“This morning, I thought about second place, I didn’t think about first place. When I saw the leaderboard at the 5th hole, I saw Martin Kaymer on 24‑under, and I said, ‘it’s not possible to win,’” he acknowledged. “But when I saw the leaderboard on the 16th green, I saw Martin Kaymer and 17‑under, so in my head, I said, ‘it’s possible, you can do it.’”
And do it he did, endearing himself him in his post-round press commitments with his stuttering English (our favourite line being: “My favourite golfer when I was young was Tiger Woods … but now, too, it’s Tiger Woods”).
He has a long, long way to emulate his favourite golfer. But this was a memorable start and, as Kaymer’s collapse conclusively proved, anything in this game is possible.
Legendary skier Lindsey Vonn completed a remarkable turnaround on Sunday, overcoming some remarkable obstacles to equal a long-standing record that has always been her target. We cannot fathom why that might be a storyline that would resonate with Vonn’s boyfriend, Tiger Woods, who surprised his other half by turning up at the event to celebrate her crowning moment—surpassing a 35-year-old World Cup downhill record with her 63nd win, having overcome two separate serious knee injuries to do so.
Tiger had a surprise of his own on Sunday, as a couple of photos that emerged from the post-race celebrations revealed that he has recently lost his left front tooth. In other photos the missing canine was covered by a bizarre skeleton bandana, a grinning visage covering the lower part of his face. Considering the conditions it initially seemed the bandana was a rather bizarre fashion statement to combat against the cold, but in light of the missing tooth it seems it might, just might, be a little joke—even if he did not plan for the missing tooth to be caught on camera.
— BBC Sport (@BBCSport) January 20, 2015
Long-time, borderline obsessive observers of Mr. Woods (*stands up, waves to the galleries*) will be aware that Tiger’s left canine has long been a “dead” tooth (indeed almost every since he turned professional) the discolourment obvious even as the American went on to have his teeth whitened as his career earnings started to allow for that sort of extravagance. Perhaps this was the natural next step, then, to have the old tooth removed and replaced by one that matches the rest of the colour palette.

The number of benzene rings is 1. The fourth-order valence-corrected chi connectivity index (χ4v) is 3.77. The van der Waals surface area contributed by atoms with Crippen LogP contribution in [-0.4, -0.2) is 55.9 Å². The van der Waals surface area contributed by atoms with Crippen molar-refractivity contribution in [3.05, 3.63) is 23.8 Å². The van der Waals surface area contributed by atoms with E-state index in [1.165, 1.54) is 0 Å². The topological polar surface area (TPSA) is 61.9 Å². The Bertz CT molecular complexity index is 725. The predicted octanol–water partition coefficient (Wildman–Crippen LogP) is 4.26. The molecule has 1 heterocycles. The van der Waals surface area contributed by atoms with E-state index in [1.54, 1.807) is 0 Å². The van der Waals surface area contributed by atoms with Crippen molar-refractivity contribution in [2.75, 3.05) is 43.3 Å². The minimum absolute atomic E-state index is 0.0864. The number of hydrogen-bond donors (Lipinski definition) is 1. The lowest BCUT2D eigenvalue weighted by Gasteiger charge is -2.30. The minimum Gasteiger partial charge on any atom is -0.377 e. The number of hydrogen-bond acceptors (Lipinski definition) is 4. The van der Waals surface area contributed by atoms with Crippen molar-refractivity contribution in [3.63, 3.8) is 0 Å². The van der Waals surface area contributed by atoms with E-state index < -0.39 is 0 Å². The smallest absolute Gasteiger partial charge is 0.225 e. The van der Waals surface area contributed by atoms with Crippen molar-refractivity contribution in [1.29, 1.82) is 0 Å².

Not so, according to Woods’ agent, who claimed on Monday that the tooth—which he seemed to suggest was already false—had actually been knocked out by a rogue camera during the melee after Vonn’s triumph.
That does seem more plausible than the idea that Woods has a sense of humour (or would willingly go out in public with a missing tooth), although still does not completely convince—surely another camera would have caught the incident or its aftermath, and surely Woods would not have been looking so unaffected by things (would there not also have been some blood?!).
Regardless, attention now turns to what will fill the gap. Maybe Tiger is going to surprise us all. Personally we would love to see him get a gold tooth—a la Captain Jack Sparrow—or maybe he’ll just leave it be, becoming a walking advertisement for bleeding gum disease awareness. We can only hope.
There were four holes-in-one during this week’s Abu Dhabi Championship, including a first for Rory McIlroy. In that spirit, then, this week we leave you with a video that will make you feel especially sad if you have never had an ace.
And even if, like McIlroy, you have tasted the sweet joy of scoring an ace you will still probably feel a little sad watching this, considering you almost certainly did not get it on an underwater hole.
The makers of this video believe it to be a world first. We believe them to be right, if only because surely no one else has gone to such lengths to attempt it before…